Essen, Hira’s system tech for the tour, experienced a new practical advantage. “With the advent of the d&b SL Series there are now three ways to fly,” he comments. “Traditional tension rigging, compression rigging with the manual tensioner, or compression rigging with a motor as a tensioner. Under Matt’s guidance over the last year or so, I and several other Skan system techs have been working intermittently with KSL’s larger cousin the GSL. It’s the first full bandwidth control line array from d&b and is designed for large arenas and stadium applications. The rigging choice here was a no brainer, it’s a heavy box, so Skan have chosen the latter option for this as our standard package, and yes, using this method is easier, faster, and more manageable than equivalent long lines of J-Series. For the KSL, the jury is still out. Skan has vast experience of flying J-Series from our own custom carts and packaging with only tension mode available, so we have a fast, safe and neat way of doing this.

“That said, my experience from using the motorised compression method on the Chemical Brothers tour leads us to believe it will become the winner as we get used to working in a different way with this new product.”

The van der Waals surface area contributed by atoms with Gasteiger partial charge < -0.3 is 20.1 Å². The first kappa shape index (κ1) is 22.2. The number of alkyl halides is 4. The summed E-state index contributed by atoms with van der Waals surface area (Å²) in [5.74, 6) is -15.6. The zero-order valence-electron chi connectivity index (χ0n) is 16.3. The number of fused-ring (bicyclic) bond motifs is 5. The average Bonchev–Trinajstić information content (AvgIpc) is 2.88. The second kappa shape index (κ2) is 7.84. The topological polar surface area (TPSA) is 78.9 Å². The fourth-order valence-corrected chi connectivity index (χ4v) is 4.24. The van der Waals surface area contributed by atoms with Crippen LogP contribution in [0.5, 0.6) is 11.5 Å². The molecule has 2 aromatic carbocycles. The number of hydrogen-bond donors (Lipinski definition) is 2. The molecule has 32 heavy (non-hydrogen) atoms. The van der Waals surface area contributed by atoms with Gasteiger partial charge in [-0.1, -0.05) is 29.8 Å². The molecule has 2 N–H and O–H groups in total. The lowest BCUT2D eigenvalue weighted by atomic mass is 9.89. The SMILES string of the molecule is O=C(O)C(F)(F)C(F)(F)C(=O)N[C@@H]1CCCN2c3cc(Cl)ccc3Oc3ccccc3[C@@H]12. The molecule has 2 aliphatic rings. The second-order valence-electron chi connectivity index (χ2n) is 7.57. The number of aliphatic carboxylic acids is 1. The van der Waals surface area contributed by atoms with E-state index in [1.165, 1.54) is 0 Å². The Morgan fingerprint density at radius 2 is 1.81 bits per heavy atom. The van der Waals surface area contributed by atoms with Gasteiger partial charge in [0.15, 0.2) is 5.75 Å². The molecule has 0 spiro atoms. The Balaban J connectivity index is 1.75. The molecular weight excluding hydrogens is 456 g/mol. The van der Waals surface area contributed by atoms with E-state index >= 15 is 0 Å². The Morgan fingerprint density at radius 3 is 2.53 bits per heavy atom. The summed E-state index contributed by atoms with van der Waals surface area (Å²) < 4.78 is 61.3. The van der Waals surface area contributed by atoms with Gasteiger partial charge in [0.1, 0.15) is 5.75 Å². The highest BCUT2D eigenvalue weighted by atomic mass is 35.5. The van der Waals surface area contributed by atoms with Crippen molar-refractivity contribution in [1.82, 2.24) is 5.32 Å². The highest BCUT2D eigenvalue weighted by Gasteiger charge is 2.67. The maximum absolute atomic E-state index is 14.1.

Vickers adds: “Back in November 2018 we used GSL in San Mames stadium in Bilbao. I can very much testify that, when allowed to run in a space this large, the system comes to life. Obviously, it works in arenas and still sounds amazing, as the last year has shown, and we are more than happy to supply GSL in these environments if that is what the client chooses, but there are other factors to consider such as weight, scalability for smaller venues along the same tour, and line length vs elements available for processing etc. Sometimes there can be a tendency to ‘just want the biggest system’, hence one of the biggest challenges we face is to work with our clients and look at an entire project to ensure that we are recommending the best product for the job. It certainly feels like KSL will fit perfectly into the arena market. It is the right size and weight, is more scalable for the varying venue sizes and styles on a typical arena tour, is truck smart, and you get the benefit of more elements per effective line length available for processing in tricky indoor environments.”

“To this day I believe, and our touring techs constantly report, that J-Series is currently the most consistent sounding system across the globe,” Vickers concluded. “Never once has our J rig let us down, and even when Array Processing came along and pushed its boundaries even further, it continued to deliver. That said, I believe KSL will be a significant step forward from J, and as users realise the benefits of full range pattern control, the demand for this technology will increase. The KSL will hopefully be received as the most sensible and viable solution for arena sized touring, and slot into place where the J-Series has historically done so well.”

From Hira’s perspective, that’s a given. “Once you’ve used KSL you won’t want to go back. I have used J-Series since then and had a good gig, it’s still the best system easily-available world-wide, but as an engineer I now have KSL and GSL at the top of my request list.”